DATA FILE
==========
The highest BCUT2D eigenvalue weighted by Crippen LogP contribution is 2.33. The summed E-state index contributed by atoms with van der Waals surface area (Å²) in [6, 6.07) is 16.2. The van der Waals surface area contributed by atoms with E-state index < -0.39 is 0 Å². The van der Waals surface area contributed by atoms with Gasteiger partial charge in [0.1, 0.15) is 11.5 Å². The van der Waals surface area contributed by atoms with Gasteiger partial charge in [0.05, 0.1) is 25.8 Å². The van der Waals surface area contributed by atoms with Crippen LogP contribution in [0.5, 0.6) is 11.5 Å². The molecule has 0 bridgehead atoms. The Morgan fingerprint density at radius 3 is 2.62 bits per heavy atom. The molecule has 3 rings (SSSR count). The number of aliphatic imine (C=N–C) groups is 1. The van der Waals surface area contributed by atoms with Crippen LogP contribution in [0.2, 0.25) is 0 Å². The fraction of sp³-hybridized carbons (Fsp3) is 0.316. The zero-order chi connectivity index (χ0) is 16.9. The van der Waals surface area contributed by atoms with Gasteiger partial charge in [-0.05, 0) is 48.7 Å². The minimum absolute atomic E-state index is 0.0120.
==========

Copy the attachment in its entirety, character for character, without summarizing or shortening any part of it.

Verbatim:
The highest BCUT2D eigenvalue weighted by Crippen LogP contribution is 2.33. The summed E-state index contributed by atoms with van der Waals surface area (Å²) in [6, 6.07) is 16.2. The van der Waals surface area contributed by atoms with E-state index < -0.39 is 0 Å². The van der Waals surface area contributed by atoms with Gasteiger partial charge in [0.1, 0.15) is 11.5 Å². The van der Waals surface area contributed by atoms with Gasteiger partial charge in [0.05, 0.1) is 25.8 Å². The van der Waals surface area contributed by atoms with Crippen LogP contribution in [0.5, 0.6) is 11.5 Å². The molecule has 0 bridgehead atoms. The Morgan fingerprint density at radius 3 is 2.62 bits per heavy atom. The molecule has 3 rings (SSSR count). The number of aliphatic imine (C=N–C) groups is 1. The van der Waals surface area contributed by atoms with Crippen LogP contribution in [0.2, 0.25) is 0 Å². The fraction of sp³-hybridized carbons (Fsp3) is 0.316. The zero-order chi connectivity index (χ0) is 16.9. The van der Waals surface area contributed by atoms with Gasteiger partial charge in [-0.05, 0) is 48.7 Å². The minimum absolute atomic E-state index is 0.0120.